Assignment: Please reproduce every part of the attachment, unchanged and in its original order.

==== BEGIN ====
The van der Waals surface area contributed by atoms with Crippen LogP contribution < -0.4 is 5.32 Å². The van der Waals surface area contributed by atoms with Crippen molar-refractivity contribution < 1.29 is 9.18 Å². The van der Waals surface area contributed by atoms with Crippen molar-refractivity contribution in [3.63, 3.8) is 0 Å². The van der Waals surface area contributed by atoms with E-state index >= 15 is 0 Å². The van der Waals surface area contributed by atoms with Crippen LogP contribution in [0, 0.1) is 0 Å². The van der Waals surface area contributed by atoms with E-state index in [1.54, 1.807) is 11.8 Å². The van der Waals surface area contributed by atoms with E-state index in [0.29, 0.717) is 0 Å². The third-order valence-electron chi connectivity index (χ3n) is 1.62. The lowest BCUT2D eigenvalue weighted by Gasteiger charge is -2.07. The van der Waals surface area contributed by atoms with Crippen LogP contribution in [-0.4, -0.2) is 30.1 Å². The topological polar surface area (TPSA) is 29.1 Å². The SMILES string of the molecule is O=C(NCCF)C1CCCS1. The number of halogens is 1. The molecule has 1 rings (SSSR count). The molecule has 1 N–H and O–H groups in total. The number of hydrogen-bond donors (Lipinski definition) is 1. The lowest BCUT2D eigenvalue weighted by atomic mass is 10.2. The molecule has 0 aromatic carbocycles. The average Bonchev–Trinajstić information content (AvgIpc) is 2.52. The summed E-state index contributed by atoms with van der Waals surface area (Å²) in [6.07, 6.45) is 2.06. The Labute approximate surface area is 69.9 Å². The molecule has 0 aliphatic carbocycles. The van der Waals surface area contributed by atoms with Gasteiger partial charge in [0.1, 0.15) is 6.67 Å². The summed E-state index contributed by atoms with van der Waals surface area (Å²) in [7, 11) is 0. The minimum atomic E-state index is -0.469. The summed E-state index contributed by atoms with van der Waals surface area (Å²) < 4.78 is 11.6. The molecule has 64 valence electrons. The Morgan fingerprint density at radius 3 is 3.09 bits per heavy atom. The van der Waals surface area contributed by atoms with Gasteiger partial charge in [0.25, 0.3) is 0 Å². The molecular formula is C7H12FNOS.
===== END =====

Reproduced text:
The van der Waals surface area contributed by atoms with Crippen LogP contribution < -0.4 is 5.32 Å². The van der Waals surface area contributed by atoms with Crippen molar-refractivity contribution < 1.29 is 9.18 Å². The van der Waals surface area contributed by atoms with Crippen molar-refractivity contribution in [3.63, 3.8) is 0 Å². The van der Waals surface area contributed by atoms with E-state index >= 15 is 0 Å². The van der Waals surface area contributed by atoms with Crippen LogP contribution in [0, 0.1) is 0 Å². The van der Waals surface area contributed by atoms with E-state index in [1.54, 1.807) is 11.8 Å². The van der Waals surface area contributed by atoms with E-state index in [0.29, 0.717) is 0 Å². The third-order valence-electron chi connectivity index (χ3n) is 1.62. The lowest BCUT2D eigenvalue weighted by Gasteiger charge is -2.07. The van der Waals surface area contributed by atoms with Crippen LogP contribution in [-0.4, -0.2) is 30.1 Å². The topological polar surface area (TPSA) is 29.1 Å². The SMILES string of the molecule is O=C(NCCF)C1CCCS1. The number of halogens is 1. The molecule has 1 rings (SSSR count). The molecule has 1 N–H and O–H groups in total. The number of hydrogen-bond donors (Lipinski definition) is 1. The lowest BCUT2D eigenvalue weighted by atomic mass is 10.2. The molecule has 0 aromatic carbocycles. The average Bonchev–Trinajstić information content (AvgIpc) is 2.52. The summed E-state index contributed by atoms with van der Waals surface area (Å²) in [6.07, 6.45) is 2.06. The Labute approximate surface area is 69.9 Å². The molecule has 0 aliphatic carbocycles. The van der Waals surface area contributed by atoms with Gasteiger partial charge in [0.1, 0.15) is 6.67 Å². The summed E-state index contributed by atoms with van der Waals surface area (Å²) in [7, 11) is 0. The minimum atomic E-state index is -0.469. The summed E-state index contributed by atoms with van der Waals surface area (Å²) < 4.78 is 11.6. The molecule has 64 valence electrons. The Morgan fingerprint density at radius 3 is 3.09 bits per heavy atom. The van der Waals surface area contributed by atoms with Gasteiger partial charge in [0.25, 0.3) is 0 Å². The molecular formula is C7H12FNOS.